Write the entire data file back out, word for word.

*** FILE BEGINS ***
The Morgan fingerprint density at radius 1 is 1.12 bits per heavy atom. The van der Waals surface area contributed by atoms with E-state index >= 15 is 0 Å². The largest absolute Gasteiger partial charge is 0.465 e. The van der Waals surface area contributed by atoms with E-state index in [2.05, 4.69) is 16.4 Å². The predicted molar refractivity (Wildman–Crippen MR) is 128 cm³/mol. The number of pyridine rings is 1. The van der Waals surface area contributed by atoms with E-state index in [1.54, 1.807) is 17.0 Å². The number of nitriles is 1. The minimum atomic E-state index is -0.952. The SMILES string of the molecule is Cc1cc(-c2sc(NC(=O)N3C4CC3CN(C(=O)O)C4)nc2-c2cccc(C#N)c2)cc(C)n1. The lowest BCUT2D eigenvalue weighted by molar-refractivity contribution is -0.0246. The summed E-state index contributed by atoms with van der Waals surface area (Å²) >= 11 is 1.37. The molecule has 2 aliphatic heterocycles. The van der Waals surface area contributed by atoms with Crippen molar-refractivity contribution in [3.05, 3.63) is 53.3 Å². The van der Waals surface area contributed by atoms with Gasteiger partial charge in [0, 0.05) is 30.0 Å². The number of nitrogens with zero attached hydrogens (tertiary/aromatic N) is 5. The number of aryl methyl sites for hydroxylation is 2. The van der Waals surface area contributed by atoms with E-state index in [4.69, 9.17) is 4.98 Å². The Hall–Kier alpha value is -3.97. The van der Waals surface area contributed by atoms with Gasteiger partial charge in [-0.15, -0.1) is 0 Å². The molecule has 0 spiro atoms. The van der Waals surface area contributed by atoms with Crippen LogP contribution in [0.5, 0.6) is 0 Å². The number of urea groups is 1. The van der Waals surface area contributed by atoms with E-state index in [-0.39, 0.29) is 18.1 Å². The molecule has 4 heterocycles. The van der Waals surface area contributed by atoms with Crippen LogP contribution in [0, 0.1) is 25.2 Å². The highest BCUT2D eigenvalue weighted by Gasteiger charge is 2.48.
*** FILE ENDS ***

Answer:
The Morgan fingerprint density at radius 1 is 1.12 bits per heavy atom. The van der Waals surface area contributed by atoms with E-state index >= 15 is 0 Å². The largest absolute Gasteiger partial charge is 0.465 e. The van der Waals surface area contributed by atoms with E-state index in [2.05, 4.69) is 16.4 Å². The predicted molar refractivity (Wildman–Crippen MR) is 128 cm³/mol. The number of pyridine rings is 1. The van der Waals surface area contributed by atoms with E-state index in [1.54, 1.807) is 17.0 Å². The number of nitriles is 1. The minimum atomic E-state index is -0.952. The SMILES string of the molecule is Cc1cc(-c2sc(NC(=O)N3C4CC3CN(C(=O)O)C4)nc2-c2cccc(C#N)c2)cc(C)n1. The lowest BCUT2D eigenvalue weighted by molar-refractivity contribution is -0.0246. The summed E-state index contributed by atoms with van der Waals surface area (Å²) >= 11 is 1.37. The molecule has 2 aliphatic heterocycles. The van der Waals surface area contributed by atoms with Crippen molar-refractivity contribution in [3.05, 3.63) is 53.3 Å². The van der Waals surface area contributed by atoms with Gasteiger partial charge in [0, 0.05) is 30.0 Å². The number of nitrogens with zero attached hydrogens (tertiary/aromatic N) is 5. The number of aryl methyl sites for hydroxylation is 2. The van der Waals surface area contributed by atoms with E-state index in [4.69, 9.17) is 4.98 Å². The Hall–Kier alpha value is -3.97. The van der Waals surface area contributed by atoms with Gasteiger partial charge in [-0.15, -0.1) is 0 Å². The molecule has 0 spiro atoms. The van der Waals surface area contributed by atoms with Crippen LogP contribution in [0.5, 0.6) is 0 Å². The number of urea groups is 1. The van der Waals surface area contributed by atoms with E-state index in [-0.39, 0.29) is 18.1 Å². The molecule has 4 heterocycles. The van der Waals surface area contributed by atoms with Crippen LogP contribution in [0, 0.1) is 25.2 Å². The highest BCUT2D eigenvalue weighted by Gasteiger charge is 2.48.